Unlike other SADC protocols which legally bind member states once signed, a SADC MoU does not owing to its subsidiary nature. By definition, a MoU can be referred to as  an introductory legal document describing an agreement between parties which will eventually lead to a protocol[3]. SADC MoU becomes binding when member states voluntarily incorporate or domesticate it in their national legislation. With the exception of Angola, Comoros, Madagascar and Seychelles, the other remaining 12 SADC member states[4] went on to sign the MoU on SADC HSRS. Notably, majority of these 16 member states started to work individually towards aligning their respective national legislations with the SADC HSRS. As of February 2020, only 5 member states being Zimbabwe, Zambia, South Africa, Mozambique and Madagascar[5] had completely aligned their domestic legislation with the HSRS. The  other 9 member states[6]  were and still remain in the process of doing so. To date, Comoros and Seychelles are the only 2 member states who have neither signed the SADC HSRS nor domesticated it in their respective national laws. At the 37th Summit Meeting of the SADC Heads of State and Government which was held in Pretoria, South Africa, during the period 19th to 20th of August 2017[7], the Protocol for the Protection of New Varieties of Plants in the SADC REC was approved. This apex decision laid the foundation for the establishment of an effective system of plant variety protection, promotion of the development of new varieties of plants for the benefit of the region and protection of breeders’ rights within the bloc.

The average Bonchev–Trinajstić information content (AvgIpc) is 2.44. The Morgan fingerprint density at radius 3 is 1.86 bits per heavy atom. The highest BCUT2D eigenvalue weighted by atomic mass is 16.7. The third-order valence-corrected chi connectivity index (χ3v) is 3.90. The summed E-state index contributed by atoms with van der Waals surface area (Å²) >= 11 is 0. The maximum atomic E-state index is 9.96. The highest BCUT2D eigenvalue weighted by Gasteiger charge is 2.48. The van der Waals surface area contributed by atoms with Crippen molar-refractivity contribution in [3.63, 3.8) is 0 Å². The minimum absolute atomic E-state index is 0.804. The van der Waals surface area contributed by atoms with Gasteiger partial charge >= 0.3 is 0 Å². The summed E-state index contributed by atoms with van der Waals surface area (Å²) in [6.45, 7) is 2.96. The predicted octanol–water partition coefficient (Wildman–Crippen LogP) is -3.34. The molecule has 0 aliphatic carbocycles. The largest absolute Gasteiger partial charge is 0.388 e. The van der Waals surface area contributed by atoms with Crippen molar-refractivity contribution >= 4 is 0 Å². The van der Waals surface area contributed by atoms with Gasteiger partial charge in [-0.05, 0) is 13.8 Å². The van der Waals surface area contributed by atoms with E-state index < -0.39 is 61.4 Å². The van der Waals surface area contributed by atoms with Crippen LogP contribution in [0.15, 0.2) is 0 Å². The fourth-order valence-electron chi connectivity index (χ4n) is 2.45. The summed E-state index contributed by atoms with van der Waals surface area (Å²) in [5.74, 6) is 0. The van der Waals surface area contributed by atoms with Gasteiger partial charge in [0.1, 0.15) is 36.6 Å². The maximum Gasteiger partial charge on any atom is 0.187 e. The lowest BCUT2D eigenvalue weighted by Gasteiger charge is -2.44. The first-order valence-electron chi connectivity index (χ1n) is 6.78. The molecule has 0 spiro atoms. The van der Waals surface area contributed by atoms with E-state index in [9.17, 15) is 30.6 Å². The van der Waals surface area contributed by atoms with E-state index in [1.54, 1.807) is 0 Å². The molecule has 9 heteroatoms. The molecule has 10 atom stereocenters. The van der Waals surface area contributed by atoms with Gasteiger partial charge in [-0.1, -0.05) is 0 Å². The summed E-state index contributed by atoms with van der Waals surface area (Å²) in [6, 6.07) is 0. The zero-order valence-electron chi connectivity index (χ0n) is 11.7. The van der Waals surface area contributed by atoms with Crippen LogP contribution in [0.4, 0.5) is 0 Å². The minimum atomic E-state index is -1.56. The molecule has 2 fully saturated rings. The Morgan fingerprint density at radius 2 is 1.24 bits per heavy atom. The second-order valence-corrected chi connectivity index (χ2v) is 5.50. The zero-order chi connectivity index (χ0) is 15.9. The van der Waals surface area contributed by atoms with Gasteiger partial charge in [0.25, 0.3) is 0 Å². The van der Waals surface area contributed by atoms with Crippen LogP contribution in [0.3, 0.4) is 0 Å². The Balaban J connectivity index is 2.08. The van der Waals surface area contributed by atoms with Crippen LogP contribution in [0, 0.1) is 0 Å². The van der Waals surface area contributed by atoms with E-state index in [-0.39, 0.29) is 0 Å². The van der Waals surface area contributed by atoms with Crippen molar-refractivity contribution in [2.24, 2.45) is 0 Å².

Benefits associated with the regional harmonization system through the SPVPP are numerous. They include improved seed distribution across member states’ borders, as they go into a broader SADC economic territory, simplified administrative procedures across member states, promotion of related investment, general reduction in costs, easy regional accessibility by farmers to alternative varieties at competitive prices. All these benefits lead to superior food security and general poverty reduction within the REC[8]. While cross-border trade of seed is critical for regional agricultural growth, regional seed development and food security, harmonization of Customs export and import procedures reduce cross-border delays and unnecessary trade costs emanating from the diversity in country treatments as a result of differences in the national regulatory requirements often imposed at each member state’s ports of entries.

On the contrary, disparities in national standards for seed certification, quality control, quarantine and phytosanitary measures increase complexities in the cross-border trading of seed among member states.[9] The resulting difficulties are tantamount to compounding of non-tariff barriers whose effect is to largely stifle efficient movement of emergency seed consignments especially during this period of the COVID-19 pandemic.

Importance to the Intra-African trade and Africa’s economic integration agenda